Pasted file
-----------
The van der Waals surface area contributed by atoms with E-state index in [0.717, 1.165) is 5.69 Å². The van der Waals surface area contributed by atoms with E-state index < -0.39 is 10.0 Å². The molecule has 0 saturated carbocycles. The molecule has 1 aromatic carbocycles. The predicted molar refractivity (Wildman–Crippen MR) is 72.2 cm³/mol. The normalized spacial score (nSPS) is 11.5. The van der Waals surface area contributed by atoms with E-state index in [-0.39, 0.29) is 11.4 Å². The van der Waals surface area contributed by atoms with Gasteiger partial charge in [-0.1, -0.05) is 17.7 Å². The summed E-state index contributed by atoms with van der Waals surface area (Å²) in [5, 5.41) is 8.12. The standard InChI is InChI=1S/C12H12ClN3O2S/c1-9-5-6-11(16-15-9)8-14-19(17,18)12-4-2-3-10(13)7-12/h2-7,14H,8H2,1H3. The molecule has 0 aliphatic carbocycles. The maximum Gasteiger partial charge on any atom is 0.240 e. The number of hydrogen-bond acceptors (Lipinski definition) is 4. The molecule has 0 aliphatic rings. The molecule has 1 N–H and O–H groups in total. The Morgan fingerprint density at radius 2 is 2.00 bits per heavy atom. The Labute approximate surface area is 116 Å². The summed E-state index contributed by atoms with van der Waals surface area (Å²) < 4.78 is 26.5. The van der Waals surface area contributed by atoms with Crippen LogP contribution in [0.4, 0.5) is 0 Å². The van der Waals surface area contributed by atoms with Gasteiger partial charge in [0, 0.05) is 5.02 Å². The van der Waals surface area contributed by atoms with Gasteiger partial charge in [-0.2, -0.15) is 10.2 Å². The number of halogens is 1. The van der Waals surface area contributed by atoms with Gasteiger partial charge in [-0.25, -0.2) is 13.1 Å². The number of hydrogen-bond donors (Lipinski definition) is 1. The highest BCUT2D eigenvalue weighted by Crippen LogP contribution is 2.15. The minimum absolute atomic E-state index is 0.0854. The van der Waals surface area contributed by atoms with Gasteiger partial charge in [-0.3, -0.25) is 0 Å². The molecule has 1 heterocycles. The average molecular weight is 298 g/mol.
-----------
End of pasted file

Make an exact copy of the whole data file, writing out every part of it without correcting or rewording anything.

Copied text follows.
The van der Waals surface area contributed by atoms with E-state index in [0.717, 1.165) is 5.69 Å². The van der Waals surface area contributed by atoms with E-state index < -0.39 is 10.0 Å². The molecule has 0 saturated carbocycles. The molecule has 1 aromatic carbocycles. The predicted molar refractivity (Wildman–Crippen MR) is 72.2 cm³/mol. The normalized spacial score (nSPS) is 11.5. The van der Waals surface area contributed by atoms with E-state index in [-0.39, 0.29) is 11.4 Å². The van der Waals surface area contributed by atoms with Gasteiger partial charge in [-0.1, -0.05) is 17.7 Å². The summed E-state index contributed by atoms with van der Waals surface area (Å²) in [5, 5.41) is 8.12. The standard InChI is InChI=1S/C12H12ClN3O2S/c1-9-5-6-11(16-15-9)8-14-19(17,18)12-4-2-3-10(13)7-12/h2-7,14H,8H2,1H3. The molecule has 0 aliphatic carbocycles. The maximum Gasteiger partial charge on any atom is 0.240 e. The number of hydrogen-bond acceptors (Lipinski definition) is 4. The molecule has 0 aliphatic rings. The molecule has 1 N–H and O–H groups in total. The Morgan fingerprint density at radius 2 is 2.00 bits per heavy atom. The Labute approximate surface area is 116 Å². The summed E-state index contributed by atoms with van der Waals surface area (Å²) < 4.78 is 26.5. The van der Waals surface area contributed by atoms with Crippen LogP contribution in [0.4, 0.5) is 0 Å². The van der Waals surface area contributed by atoms with Gasteiger partial charge in [0, 0.05) is 5.02 Å². The van der Waals surface area contributed by atoms with Gasteiger partial charge in [-0.2, -0.15) is 10.2 Å². The number of halogens is 1. The van der Waals surface area contributed by atoms with Gasteiger partial charge in [-0.25, -0.2) is 13.1 Å². The number of hydrogen-bond donors (Lipinski definition) is 1. The highest BCUT2D eigenvalue weighted by Crippen LogP contribution is 2.15. The minimum absolute atomic E-state index is 0.0854. The van der Waals surface area contributed by atoms with Gasteiger partial charge in [-0.3, -0.25) is 0 Å². The molecule has 1 heterocycles. The average molecular weight is 298 g/mol.